With all the attention being paid to COVID-19, many things in our outdoor world are going unnoticed.
Last week, we told you about checking yourself for ticks and recently there was a report of the first mosquito that tested positive for West Nile virus.
But there is another outdoor critter that has been popping up on the news every once in a while: the black bear. And, YES, we have some living right here in the Meriden area and surrounding communities.
Overall, the state’s black bear population is growing, with an estimated 800 now calling Connecticut home. I have had reports of black bear sightings in the Meriden/Middlefield area, West Peak, the Chamberlain Highway and some in Cheshire.
Should you be afraid to go in the woods? No, but if you do have a run-in with a black bear, remember they are not the cartoon characters Yogi Bear and Boo Boo. Black bears are powerful creatures and can cause great bodily harm and, in the worst-case scenario, they could take your life.
Over the years, in my time in the outdoors, I have seen a couple of black bears up close and personal and have the greatest respect for them.
One of the biggest problems with black bears is their numbers are growing and so is our human population. More people means more home development, and this results in less habitat for the black bears. Thus, they are now showing up in places they should not be, one of them being our own back yards.
Here on Dogwood Lane we had a small black bear make an appearance going by our back fence and roaming around a couple of the yards in our area. This was a couple of years ago, but we are now “Bear Aware.”
There was a time when a bear would be trapped and relocated, but areas to relocate them have just about run out.
As I said, black bears are becoming increasingly common in Connecticut, and one never knows where they are going to show up next.
The Connecticut Department of Energy and Environmental Protection reports bears are attracted to garbage, pet food, compost piles, fruit trees and birdfeeders. If a bear is sighted near your home, remove birdfeeders and bird food from March through November and place garbage cans inside a garage or shed.
You can also add ammonia to trash to make it unpalatable. Clean and store grills in a garage or shed after use.
One of the worst things you can do is intentionally feed bears. They become accustomed to finding food near your home and often become “problem bears.”
Whatever you do, DO NOT approach or try to get closer to a bear to get a photo or video. And it should go without saying do not leave pet food out overnight or add meat or sweets to a compost pile.
But what if you are hiking or camping? If you are hiking, make your presence known by making noise. Hike in groups and, if you see a bear, make enough noise and wave your arms so the bear is aware of you presence.
Also, keep your dogs on a leash when hiking with your dog. A roaming dog could very well be perceived to be a threat to a bear or its cubs.
And I can’t say it enough: DO NOT try to get closer to get a photo or a video.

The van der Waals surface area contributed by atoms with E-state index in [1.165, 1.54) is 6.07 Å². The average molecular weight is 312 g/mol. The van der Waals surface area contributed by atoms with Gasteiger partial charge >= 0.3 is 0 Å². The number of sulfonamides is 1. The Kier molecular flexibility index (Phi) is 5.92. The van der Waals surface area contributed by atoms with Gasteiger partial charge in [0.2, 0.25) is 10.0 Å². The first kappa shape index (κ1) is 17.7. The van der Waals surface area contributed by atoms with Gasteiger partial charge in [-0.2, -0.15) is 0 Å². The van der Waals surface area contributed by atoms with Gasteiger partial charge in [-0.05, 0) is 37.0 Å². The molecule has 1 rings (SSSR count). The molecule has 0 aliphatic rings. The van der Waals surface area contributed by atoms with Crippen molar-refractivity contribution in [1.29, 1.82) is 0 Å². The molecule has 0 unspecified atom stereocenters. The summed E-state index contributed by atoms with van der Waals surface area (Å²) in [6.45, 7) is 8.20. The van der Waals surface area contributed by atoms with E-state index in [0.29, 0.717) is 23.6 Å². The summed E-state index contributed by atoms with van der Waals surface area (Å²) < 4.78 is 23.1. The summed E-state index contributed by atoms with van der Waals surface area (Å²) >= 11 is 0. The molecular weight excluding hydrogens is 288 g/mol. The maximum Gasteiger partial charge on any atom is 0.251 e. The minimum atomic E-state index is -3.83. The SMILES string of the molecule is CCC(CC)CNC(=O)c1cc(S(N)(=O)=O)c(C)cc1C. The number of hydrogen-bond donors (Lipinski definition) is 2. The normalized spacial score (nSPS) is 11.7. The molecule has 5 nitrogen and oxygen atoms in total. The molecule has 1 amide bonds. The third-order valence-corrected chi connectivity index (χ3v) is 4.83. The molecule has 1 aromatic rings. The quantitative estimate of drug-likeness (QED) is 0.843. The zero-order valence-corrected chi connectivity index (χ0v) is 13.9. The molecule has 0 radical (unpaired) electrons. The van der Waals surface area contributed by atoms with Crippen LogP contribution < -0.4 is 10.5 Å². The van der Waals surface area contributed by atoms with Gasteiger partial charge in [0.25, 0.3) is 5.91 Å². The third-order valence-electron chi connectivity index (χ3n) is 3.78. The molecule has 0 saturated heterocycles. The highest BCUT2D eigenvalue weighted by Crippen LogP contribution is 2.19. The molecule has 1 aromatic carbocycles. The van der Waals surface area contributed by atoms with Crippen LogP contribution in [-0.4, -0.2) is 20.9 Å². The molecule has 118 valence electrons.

Do not run or climb a tree. If at all possible, wait in a vehicle or building until the bear leaves the area.
You can also be offensive if a bear approaches you. Make more noise, wave your arms and throw objects at the bear.
Black bears rarely attack humans, but if you are attacked, do not play dead. Fight back with everything available.
If you are camping, don’t cook food near your tent or store food inside your tent. Instead, keep food in a secure vehicle or use a rope to suspend it between two trees.
Bears have been known to occasionally attack farm animals, such as chickens, goats and even calves and sheep. Bee hives are also targeted by black bears and the DEEP suggests hives be reinforced to prevent them from being knocked over. Electric fencing is also suggested for protecting bee hives and livestock.
Not much attention has been paid to the fact that black bears can be dangerous at times. According to a report published in 2017, 25 fatal bear attacks have occurred in North America between 1997-2017.
These statistics show that the youngest victim of a black bear encounter was a 5-month-old child. This happened in 2002 in Fallsburgh, N.Y. A black bear knocked the child from her stroller near the porch of her family’s vacation home. The bear carried the infant in its mouth into the woods and the baby died of neck and head injuries.
In 2014, in New Jersey, a 22-year-old man ignored warnings to turn around by people he and his friends met at the entrance to Apshawa Preserve. They instead continued on and encountered a bear.
The young man and another hiker took photos. As they turned to walk away, they noticed the bear was following them. The hikers ran in different directions.
When they regrouped, they found that the young man was missing. Authorities found his body after a two-hour search.
Most of those 25 bear attacks in North America between 1997-2017 occurred in Canada. Three were in Alaska.
I tell you this in the hope that if a black bear should appear in your area you will leave it alone and stay away from it. I do not want any of you to become a statistic.
Recent attempts to come up with some kind of a bear season to keep the numbers down have been ignored by those in charge.
I guess we will have to wait until a human is attacked in Connecticut before they take action. Anyone out there want to be the first Connecticut victim of a black bear attack? Me neither.
See ya’ and God Bless America and watch over our troops, police, firefighters and first responders.